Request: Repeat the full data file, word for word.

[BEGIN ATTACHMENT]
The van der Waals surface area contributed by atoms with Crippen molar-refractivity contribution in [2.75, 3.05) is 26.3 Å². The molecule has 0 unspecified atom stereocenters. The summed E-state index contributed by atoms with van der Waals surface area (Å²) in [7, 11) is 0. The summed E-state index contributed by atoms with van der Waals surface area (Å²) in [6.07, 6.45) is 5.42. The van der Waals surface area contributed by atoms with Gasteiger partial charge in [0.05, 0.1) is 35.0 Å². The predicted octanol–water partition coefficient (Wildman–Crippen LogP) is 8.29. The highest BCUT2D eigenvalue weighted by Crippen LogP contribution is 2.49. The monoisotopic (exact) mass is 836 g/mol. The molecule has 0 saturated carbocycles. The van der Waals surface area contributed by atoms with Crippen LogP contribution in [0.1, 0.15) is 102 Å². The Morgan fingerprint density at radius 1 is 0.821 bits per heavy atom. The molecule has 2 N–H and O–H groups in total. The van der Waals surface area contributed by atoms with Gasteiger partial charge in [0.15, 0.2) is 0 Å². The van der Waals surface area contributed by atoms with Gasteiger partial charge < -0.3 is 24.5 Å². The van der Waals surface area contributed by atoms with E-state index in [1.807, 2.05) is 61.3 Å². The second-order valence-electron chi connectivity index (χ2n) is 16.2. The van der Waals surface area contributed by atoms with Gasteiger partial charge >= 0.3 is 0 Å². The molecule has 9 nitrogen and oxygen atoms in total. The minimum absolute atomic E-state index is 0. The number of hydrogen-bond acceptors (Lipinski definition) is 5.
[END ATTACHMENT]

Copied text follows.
The van der Waals surface area contributed by atoms with Crippen molar-refractivity contribution in [2.75, 3.05) is 26.3 Å². The molecule has 0 unspecified atom stereocenters. The summed E-state index contributed by atoms with van der Waals surface area (Å²) in [7, 11) is 0. The summed E-state index contributed by atoms with van der Waals surface area (Å²) in [6.07, 6.45) is 5.42. The van der Waals surface area contributed by atoms with Gasteiger partial charge in [0.05, 0.1) is 35.0 Å². The predicted octanol–water partition coefficient (Wildman–Crippen LogP) is 8.29. The highest BCUT2D eigenvalue weighted by Crippen LogP contribution is 2.49. The monoisotopic (exact) mass is 836 g/mol. The molecule has 0 saturated carbocycles. The van der Waals surface area contributed by atoms with Crippen LogP contribution in [0.1, 0.15) is 102 Å². The Morgan fingerprint density at radius 1 is 0.821 bits per heavy atom. The molecule has 2 N–H and O–H groups in total. The van der Waals surface area contributed by atoms with Gasteiger partial charge in [0.15, 0.2) is 0 Å². The van der Waals surface area contributed by atoms with Gasteiger partial charge < -0.3 is 24.5 Å². The van der Waals surface area contributed by atoms with E-state index in [1.807, 2.05) is 61.3 Å². The second-order valence-electron chi connectivity index (χ2n) is 16.2. The van der Waals surface area contributed by atoms with Gasteiger partial charge >= 0.3 is 0 Å². The molecule has 9 nitrogen and oxygen atoms in total. The minimum absolute atomic E-state index is 0. The number of hydrogen-bond acceptors (Lipinski definition) is 5.